Northern Ontario looks to Elon Musk for internet service

Starlink Satellite Photo by Shutterstock/AleksandrMorrisovich

In a recent meeting in Hearst, Ont., the Federation of Northern Ontario Municipalities (FONOM), discussed the possibility of using Elon Musk’s Starlink program to bring much-needed internet service to the surrounding areas.

Speaking on the phone from his office in Temiskaming Shores, a two and a half drive north east of Sudbury, FONOM president Danny Whalen says, “I can go five miles out of town and there’s no cell service or internet.” Whalen estimates that approximately 60 per cent of FONOM’s 110 affiliate municipalities have access to the 50 megabits per second (Mbps) download speed and 10 Mbps upload speed promised by the federal government. In its 2019 budget, the government allocated $5 billion to be invested in bringing broadband to rural communities over the next 10 years.

But the COVID-19 pandemic has accelerated the need for high-speed internet service in rural communities. “Town council meetings have gone online. Students are online in increasing numbers. Most of our documentation with the province for a municipality is done online. The court system wants to start with virtual court,” Whalen says. “And then we keep hearing about virtual medicine. In Northern Ontario, virtual medicine would be a godsend. You can’t have a doctor in Sudbury dealing with a patient in Moosonee and have the system crash.”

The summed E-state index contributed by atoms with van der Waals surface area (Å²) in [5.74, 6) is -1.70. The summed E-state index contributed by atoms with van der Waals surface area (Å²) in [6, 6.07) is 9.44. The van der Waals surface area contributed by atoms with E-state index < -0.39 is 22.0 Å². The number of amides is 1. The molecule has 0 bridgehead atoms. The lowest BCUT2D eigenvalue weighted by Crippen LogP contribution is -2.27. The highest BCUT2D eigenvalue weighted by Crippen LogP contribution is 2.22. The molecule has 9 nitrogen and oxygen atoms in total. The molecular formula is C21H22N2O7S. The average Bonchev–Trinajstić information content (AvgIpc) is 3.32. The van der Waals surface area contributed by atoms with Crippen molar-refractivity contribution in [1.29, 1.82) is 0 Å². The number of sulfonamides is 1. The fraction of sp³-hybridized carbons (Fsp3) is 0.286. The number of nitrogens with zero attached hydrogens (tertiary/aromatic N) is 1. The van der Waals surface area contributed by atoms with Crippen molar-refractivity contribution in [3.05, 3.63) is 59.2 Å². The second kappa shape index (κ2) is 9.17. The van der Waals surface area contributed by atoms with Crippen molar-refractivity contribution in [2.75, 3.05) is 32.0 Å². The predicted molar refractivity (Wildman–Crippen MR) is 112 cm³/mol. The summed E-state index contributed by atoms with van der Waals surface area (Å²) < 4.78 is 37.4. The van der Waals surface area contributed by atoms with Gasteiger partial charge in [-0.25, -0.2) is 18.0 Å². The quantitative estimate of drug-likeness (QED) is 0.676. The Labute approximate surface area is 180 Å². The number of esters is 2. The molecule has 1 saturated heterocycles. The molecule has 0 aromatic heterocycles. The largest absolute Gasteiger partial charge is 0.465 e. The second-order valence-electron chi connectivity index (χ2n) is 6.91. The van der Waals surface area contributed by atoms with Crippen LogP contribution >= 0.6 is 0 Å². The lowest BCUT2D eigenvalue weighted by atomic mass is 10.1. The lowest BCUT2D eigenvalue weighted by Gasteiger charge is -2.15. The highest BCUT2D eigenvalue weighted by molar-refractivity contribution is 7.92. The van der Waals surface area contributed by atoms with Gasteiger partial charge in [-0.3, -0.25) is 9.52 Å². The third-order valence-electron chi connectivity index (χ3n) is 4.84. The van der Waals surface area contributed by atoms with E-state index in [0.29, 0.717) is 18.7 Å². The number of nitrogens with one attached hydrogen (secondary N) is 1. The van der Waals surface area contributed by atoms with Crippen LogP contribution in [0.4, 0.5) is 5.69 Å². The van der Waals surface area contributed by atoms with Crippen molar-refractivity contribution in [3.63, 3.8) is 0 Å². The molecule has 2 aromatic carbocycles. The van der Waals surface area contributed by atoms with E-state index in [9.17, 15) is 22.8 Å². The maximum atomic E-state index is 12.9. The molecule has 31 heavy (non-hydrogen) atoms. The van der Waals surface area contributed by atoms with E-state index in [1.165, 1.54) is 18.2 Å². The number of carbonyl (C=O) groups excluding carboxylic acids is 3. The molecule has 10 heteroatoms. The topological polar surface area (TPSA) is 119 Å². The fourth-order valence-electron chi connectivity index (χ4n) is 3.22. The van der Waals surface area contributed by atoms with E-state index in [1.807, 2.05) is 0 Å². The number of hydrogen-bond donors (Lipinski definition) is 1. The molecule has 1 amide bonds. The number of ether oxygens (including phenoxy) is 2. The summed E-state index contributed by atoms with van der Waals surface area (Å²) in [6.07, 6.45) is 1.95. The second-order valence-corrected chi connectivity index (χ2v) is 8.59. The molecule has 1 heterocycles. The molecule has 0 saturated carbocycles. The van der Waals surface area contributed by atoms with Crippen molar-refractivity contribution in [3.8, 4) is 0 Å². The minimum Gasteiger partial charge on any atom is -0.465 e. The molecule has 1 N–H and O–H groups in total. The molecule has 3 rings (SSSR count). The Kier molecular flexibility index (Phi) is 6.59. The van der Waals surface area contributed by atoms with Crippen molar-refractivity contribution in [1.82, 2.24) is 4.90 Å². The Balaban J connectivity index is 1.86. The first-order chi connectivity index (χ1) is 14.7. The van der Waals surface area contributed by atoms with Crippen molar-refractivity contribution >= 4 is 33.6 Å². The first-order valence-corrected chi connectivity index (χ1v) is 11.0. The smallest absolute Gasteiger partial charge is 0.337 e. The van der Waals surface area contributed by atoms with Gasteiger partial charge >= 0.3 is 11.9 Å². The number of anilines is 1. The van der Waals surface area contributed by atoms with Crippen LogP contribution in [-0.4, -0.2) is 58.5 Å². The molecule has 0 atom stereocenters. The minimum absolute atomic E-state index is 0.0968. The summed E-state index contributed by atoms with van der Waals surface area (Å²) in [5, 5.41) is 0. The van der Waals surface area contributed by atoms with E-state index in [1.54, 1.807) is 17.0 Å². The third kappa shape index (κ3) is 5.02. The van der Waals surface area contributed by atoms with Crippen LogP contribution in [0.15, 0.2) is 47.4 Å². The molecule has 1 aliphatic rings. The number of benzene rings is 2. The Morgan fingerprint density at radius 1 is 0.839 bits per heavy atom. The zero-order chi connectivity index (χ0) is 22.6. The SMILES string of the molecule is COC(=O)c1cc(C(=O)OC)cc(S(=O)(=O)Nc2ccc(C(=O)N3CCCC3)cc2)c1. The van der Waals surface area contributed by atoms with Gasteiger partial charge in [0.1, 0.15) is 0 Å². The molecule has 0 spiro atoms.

As a result, FONOM has adopted a resolution to support the use of Starlink in Canada. Starlink is a satellite internet service designed by Musk’s Space Exploration Technologies Corporation (SpaceX). Currently, the company has 775 satellites in orbit as it continues to launch 60 at a time. The company’s goal is to provide high-speed internet to the Northern U.S. and Canada by the end of 2020, and expand to global coverage in 2021 by eventually launching 12,000 satellites.

The program is still in beta testing, but after a satellite launch on September 3, SpaceX tweeted that the tests have shown “download speeds greater than 100 Mbps—fast enough to stream multiple HD movies at once and still have bandwidth to spare.”

Starlink’s satellites orbit approximately 550 kilometres above the earth, much closer than typical satellites, which tend to orbit over 1,000 kilometres above the earth. Due to their close orbit, there have been concerns over Starlink’s satellites obscuring night views and cluttering space. To address these concerns, SpaceX is experimenting with VisorSats, sunshades modelled after sun visors on a car windshield that, ostensibly, make the satellites invisible to earth-bound observers. The satellites are also equipped with propulsion systems. When a Starlink satellite reaches the end of its life, it uses the propulsion system to de-orbit the earth, burning up in the atmosphere within one to five years. Other satellites at higher altitudes can take hundreds or thousands of years to burn up.

In June, SpaceX applied for a Basic International Telecommunications Services (BITS) licence to gain permission to provide internet to Canadians. Musk seems keen to work with Canada, likely for business reasons but possibly due to some feeling of patriotism—Musk’s mother, Maye, was born in Regina, Sask. Whalen says the only thing holding the company back is receiving approval from the Canadian Radio-television and Telecommunications Commission (CRTC).

“We’ve been talking about broadband cellular here for 20 years,” Whalen says, “and every year, the federal government, who control CRTC, tell us we’re getting invested in that cellular across the north. But it’s 20 years later, and like I said, I can drive five miles out of town and it disconnects.”


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